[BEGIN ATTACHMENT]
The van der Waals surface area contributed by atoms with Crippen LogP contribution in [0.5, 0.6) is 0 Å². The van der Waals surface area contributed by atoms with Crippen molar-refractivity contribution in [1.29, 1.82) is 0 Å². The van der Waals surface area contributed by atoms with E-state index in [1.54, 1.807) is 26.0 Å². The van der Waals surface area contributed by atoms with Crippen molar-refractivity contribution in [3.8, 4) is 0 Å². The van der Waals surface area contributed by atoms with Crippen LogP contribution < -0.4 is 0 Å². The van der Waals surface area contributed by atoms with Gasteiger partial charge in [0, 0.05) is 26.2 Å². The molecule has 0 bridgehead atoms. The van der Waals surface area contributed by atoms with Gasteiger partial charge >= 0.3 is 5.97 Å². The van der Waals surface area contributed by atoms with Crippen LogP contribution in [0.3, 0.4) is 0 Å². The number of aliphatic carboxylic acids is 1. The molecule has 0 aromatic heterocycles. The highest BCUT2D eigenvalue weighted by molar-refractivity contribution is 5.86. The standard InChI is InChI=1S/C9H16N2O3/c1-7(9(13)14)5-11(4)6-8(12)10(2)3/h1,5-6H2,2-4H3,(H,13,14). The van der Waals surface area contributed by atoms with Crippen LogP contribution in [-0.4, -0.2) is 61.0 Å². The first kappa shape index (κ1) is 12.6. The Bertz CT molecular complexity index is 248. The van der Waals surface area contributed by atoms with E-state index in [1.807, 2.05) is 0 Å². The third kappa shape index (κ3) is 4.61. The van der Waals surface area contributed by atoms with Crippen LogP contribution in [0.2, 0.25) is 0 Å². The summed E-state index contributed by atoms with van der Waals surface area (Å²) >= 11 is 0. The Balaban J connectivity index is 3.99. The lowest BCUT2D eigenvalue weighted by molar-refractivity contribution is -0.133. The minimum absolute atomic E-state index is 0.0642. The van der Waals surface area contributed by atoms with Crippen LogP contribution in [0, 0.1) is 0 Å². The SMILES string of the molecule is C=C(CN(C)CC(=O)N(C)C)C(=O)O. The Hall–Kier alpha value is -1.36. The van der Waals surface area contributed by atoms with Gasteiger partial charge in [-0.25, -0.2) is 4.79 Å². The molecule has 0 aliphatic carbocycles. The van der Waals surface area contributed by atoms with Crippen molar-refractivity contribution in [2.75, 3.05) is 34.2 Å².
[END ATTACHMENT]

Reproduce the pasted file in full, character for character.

The van der Waals surface area contributed by atoms with Crippen LogP contribution in [0.5, 0.6) is 0 Å². The van der Waals surface area contributed by atoms with Crippen molar-refractivity contribution in [1.29, 1.82) is 0 Å². The van der Waals surface area contributed by atoms with E-state index in [1.54, 1.807) is 26.0 Å². The van der Waals surface area contributed by atoms with Crippen molar-refractivity contribution in [3.8, 4) is 0 Å². The van der Waals surface area contributed by atoms with Crippen LogP contribution < -0.4 is 0 Å². The van der Waals surface area contributed by atoms with Gasteiger partial charge in [0, 0.05) is 26.2 Å². The molecule has 0 bridgehead atoms. The van der Waals surface area contributed by atoms with Gasteiger partial charge >= 0.3 is 5.97 Å². The van der Waals surface area contributed by atoms with Crippen LogP contribution in [0.3, 0.4) is 0 Å². The number of aliphatic carboxylic acids is 1. The molecule has 0 aromatic heterocycles. The highest BCUT2D eigenvalue weighted by molar-refractivity contribution is 5.86. The standard InChI is InChI=1S/C9H16N2O3/c1-7(9(13)14)5-11(4)6-8(12)10(2)3/h1,5-6H2,2-4H3,(H,13,14). The van der Waals surface area contributed by atoms with Crippen LogP contribution in [-0.4, -0.2) is 61.0 Å². The first kappa shape index (κ1) is 12.6. The Bertz CT molecular complexity index is 248. The van der Waals surface area contributed by atoms with E-state index in [1.807, 2.05) is 0 Å². The third kappa shape index (κ3) is 4.61. The van der Waals surface area contributed by atoms with Crippen LogP contribution in [0.2, 0.25) is 0 Å². The summed E-state index contributed by atoms with van der Waals surface area (Å²) >= 11 is 0. The Balaban J connectivity index is 3.99. The lowest BCUT2D eigenvalue weighted by molar-refractivity contribution is -0.133. The minimum absolute atomic E-state index is 0.0642. The van der Waals surface area contributed by atoms with Crippen LogP contribution in [0, 0.1) is 0 Å². The SMILES string of the molecule is C=C(CN(C)CC(=O)N(C)C)C(=O)O. The Hall–Kier alpha value is -1.36. The van der Waals surface area contributed by atoms with Gasteiger partial charge in [-0.25, -0.2) is 4.79 Å². The molecule has 0 aliphatic carbocycles. The van der Waals surface area contributed by atoms with Crippen molar-refractivity contribution in [2.75, 3.05) is 34.2 Å².